[​IMG] [​IMG]

    The mounting bolt removed.

    [​IMG]

    Rinse and repeat for the left side!

    [​IMG]

    The mounting bolts for the rear rails on Bruiser were just loosely placed long hex key bolts originally bought as part of a replacement screw kit for Eric’s engine. They are much thinner bolts and were never intended as a permanent solution.

    [​IMG] [​IMG]

    The rails definitely look better with the original Honda bolts in place!

    [​IMG] [​IMG]

    <continued below>
    (copied from part of my blog post of the same name)
     
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  15. TechHeadFred

    TechHeadFred Well-Known Member Premium Member Contributing Member

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    <continued from above post>

    I disconnected the tail light and rear indicators…

    [​IMG] [​IMG]

    …and then removed the whole rear mudguard/fender along with the chopped-off piece of frame.

    [​IMG] [​IMG] [​IMG]

    I’m pretty sure this would fail a rego inspection unless the rear rails were bolted in place extremely tightly. As I recall, the seat shifted considerably when sat on and the cuts to the frame were visible even with the seat on.

    [​IMG]

    The modified rear section of frame could possibly be welded on but I lack both the tools and experience for the task. I’m pretty sure J B Weld would be spotted and draw further attention to the fact that the frame has been cut in the first place. I also don’t have the budget or time to book a mechanical engineer to certify that any potential repairs or modifications don’t cause the bike not to be compliant with the Australian Design Rules (ADR)

    [​IMG]

    I removed the number-plate holder and rear fairng/tail light assembly from the mudguard/fender proper.

    [​IMG]

    The rear fender on its own, just before going into the parts box.

    [​IMG]

    Eric’s rear shocks had a long dome-headed nut and large chromed washer. Off they came!

    [​IMG] [​IMG]

    With nothing holding them on, the rear bars were removed complete with indicators. The indicators looked a bit crooked!

    [​IMG]

    The right rear shock on Bruiser’s frame was quite rusty, while Eric’s was in much better shape.

    [​IMG] [​IMG] [​IMG]

    Off they came! Bruiser’s shock on the left, Eric’s on the right.

    [​IMG]

    The better shock was mounted on Bruiser”s frame, along with the dome-headed nut

    [​IMG] [​IMG]

    I’d run out of room n my spares box, so the spare shock went onto Eric with the standard nut to hold it on at the top.

    [​IMG]

    The left rear shock on Bruiser’s frame was in better condition, so only the nut and chromed washer were transferred across.

    [​IMG] [​IMG]

    Time to remove the tank!

    [​IMG] [​IMG]

    It turned out that the fuel line was stuck fast to the tap and the carburetor inlet.

    [​IMG] [​IMG]

    After a few attempts to wiggle it off, the hose broke at the carburetor end so will need to be replaced when I top up the oil after the parts transplant is complete.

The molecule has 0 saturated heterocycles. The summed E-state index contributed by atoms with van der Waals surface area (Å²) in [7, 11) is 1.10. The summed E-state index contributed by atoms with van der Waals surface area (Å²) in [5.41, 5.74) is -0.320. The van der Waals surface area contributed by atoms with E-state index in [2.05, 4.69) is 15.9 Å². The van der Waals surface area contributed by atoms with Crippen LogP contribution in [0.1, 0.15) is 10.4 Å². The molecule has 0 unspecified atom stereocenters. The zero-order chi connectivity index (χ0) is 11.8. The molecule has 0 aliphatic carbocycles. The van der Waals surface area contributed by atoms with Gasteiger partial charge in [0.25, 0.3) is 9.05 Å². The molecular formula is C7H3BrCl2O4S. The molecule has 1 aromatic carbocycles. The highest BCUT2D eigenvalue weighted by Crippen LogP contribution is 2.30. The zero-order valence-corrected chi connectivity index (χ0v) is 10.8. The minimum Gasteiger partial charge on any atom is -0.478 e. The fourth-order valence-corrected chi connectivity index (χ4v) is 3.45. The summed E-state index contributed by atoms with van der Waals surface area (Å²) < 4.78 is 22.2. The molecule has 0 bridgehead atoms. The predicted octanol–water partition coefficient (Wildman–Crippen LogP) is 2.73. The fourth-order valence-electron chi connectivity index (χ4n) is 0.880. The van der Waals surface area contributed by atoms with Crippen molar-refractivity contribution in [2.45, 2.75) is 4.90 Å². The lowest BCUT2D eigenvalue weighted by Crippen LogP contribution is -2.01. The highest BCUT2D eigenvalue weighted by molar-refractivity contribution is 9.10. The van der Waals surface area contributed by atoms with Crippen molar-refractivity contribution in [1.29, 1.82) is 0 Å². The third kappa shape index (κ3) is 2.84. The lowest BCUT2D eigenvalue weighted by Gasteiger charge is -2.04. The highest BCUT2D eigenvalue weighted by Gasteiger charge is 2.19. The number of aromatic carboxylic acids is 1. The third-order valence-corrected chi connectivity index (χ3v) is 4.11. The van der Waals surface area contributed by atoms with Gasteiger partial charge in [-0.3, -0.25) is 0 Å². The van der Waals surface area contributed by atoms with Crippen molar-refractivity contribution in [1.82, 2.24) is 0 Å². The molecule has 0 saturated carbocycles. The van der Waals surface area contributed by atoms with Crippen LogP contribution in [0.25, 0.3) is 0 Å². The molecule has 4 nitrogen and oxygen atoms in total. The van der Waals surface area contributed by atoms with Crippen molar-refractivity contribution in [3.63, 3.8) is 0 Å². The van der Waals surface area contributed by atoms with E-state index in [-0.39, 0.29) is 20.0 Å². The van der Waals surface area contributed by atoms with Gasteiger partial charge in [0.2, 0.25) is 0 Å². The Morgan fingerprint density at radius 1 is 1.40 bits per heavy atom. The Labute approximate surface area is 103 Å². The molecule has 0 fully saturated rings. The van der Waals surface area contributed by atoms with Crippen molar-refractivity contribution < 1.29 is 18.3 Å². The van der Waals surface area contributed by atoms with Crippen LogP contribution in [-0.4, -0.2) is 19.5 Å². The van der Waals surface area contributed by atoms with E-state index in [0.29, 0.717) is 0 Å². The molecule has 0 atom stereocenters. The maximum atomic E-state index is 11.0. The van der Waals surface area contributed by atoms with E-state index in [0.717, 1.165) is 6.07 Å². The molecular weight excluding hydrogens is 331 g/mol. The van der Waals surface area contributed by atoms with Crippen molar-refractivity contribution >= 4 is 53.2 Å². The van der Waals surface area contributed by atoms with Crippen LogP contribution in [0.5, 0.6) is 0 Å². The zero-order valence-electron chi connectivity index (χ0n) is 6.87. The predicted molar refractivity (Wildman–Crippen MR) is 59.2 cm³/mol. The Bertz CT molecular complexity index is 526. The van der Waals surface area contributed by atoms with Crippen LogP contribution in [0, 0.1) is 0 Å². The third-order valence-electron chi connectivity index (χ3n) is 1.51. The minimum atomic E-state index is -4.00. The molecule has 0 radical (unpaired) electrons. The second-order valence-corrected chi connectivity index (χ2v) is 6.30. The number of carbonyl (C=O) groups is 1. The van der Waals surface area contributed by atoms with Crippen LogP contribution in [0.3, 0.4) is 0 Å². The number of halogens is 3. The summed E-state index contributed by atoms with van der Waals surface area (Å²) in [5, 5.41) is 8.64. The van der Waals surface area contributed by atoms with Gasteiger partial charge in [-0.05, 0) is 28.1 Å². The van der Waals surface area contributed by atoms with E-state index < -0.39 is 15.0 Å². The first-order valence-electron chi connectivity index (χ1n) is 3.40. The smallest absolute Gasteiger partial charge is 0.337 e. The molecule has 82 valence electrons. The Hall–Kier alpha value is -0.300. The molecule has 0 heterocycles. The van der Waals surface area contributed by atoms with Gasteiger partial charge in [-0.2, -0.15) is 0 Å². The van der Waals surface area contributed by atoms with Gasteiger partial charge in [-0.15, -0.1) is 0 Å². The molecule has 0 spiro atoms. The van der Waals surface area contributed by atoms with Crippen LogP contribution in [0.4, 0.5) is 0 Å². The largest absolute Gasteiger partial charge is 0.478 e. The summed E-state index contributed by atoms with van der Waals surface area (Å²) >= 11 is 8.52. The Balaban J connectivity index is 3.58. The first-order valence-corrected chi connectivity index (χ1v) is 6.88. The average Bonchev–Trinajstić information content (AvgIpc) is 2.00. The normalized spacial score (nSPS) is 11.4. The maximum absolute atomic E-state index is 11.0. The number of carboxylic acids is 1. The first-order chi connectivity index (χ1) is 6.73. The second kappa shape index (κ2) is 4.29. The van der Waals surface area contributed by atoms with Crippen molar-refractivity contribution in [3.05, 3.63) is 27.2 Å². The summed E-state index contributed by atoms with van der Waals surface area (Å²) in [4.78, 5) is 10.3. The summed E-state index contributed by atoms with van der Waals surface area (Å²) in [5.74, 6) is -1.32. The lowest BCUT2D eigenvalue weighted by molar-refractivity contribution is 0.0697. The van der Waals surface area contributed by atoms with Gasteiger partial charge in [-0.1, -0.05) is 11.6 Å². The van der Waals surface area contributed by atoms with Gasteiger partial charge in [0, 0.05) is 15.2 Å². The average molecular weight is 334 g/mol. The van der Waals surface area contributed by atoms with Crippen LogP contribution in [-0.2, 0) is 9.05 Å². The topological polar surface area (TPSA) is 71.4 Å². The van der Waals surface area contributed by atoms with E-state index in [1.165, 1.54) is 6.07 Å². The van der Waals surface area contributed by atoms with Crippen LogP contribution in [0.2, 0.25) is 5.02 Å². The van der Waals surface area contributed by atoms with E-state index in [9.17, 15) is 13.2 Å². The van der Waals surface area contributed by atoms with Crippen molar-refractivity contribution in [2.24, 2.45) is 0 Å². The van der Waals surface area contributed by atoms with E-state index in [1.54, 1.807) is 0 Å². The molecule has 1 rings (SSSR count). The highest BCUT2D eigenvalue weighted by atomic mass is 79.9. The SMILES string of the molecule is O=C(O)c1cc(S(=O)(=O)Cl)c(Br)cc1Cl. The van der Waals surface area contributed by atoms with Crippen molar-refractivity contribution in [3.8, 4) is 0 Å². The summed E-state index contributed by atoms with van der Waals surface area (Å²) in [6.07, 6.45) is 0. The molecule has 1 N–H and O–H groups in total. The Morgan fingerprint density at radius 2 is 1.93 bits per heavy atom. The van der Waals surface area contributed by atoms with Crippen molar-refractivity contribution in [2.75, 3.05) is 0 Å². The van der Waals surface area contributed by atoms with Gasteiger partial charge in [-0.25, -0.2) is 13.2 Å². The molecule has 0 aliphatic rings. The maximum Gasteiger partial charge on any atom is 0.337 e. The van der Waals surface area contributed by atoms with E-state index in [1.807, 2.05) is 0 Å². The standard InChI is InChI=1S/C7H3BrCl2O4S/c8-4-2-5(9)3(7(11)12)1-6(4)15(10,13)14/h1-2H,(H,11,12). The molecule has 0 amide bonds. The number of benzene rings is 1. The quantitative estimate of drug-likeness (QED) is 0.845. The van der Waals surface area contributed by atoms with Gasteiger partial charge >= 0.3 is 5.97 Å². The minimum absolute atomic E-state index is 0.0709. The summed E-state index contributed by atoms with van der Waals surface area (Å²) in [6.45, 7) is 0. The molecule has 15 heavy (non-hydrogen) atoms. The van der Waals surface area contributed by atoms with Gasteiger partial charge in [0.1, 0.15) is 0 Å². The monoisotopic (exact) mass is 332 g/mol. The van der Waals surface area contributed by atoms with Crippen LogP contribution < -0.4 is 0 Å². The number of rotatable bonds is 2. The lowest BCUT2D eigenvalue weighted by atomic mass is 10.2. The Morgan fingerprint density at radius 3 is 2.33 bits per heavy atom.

[​IMG]

    The left side panel was still holding the tank down, so off it came too.

    [​IMG] [​IMG]

    The tank was removed from Eric, along with the single rubber stopper. I’ll need to track down another one from somewhere eventually.

    [​IMG] [​IMG] [​IMG]

    Rubber stopper transferred to Bruiser’s frame and the tank mounted temporarily.

    [​IMG] [​IMG] [​IMG]

    Eric is looking more like the half-a-bike he was when I first got him.

    [​IMG]

    Back to disconnecting things from the motor!
    First was the tacho cable.

    [​IMG] [​IMG]

    Next the High Tension lead to the spark plug.

    [​IMG] [​IMG]

    <continued below>
    (copied from part of my blog post of the same name)
     
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  16. TechHeadFred

    TechHeadFred Well-Known Member Premium Member Contributing Member

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    2007 CBF250F, 2004 KLR650, 1992 FZR400, 2 x CB250RS (1980 and 1982),
    <continued from above post>

    The crooked indicators had been bothering me, so I set about disconnecting them from their mounting posts.

    [​IMG] [​IMG]

    Next I removed the post from the rear bar, freeing up the mounting bracket.

    [​IMG]

    Finally I removed the metal collar and rubber grommet.

    [​IMG]

    RInse and repeat on the other side.

    [​IMG]

    The metal collar and and rubber grommet have been shown still installed as a reference for reassembly.

    [​IMG]

    All the right-hand indicator mounting hardware disassembled.

    [​IMG]

    Both rear indicators and their connecting parts. Some of these need straightening before re-use.

    [​IMG]

    Back to removing the motor again!
    I removed the gear lever linkage.

    [​IMG] [​IMG]

    The front chain guard was next.

    [​IMG]

    The front sprocket bolts and retaining plate came off next.

    [​IMG] [​IMG] [​IMG]

    Front sprocket was removed from the drive shaft and put aside with the other spare parts.

    [​IMG] [​IMG] [​IMG]

    I disconnected the wiring connector blocks

    [​IMG] [​IMG]

    Removed the retaining bolts from the carburetor sleeve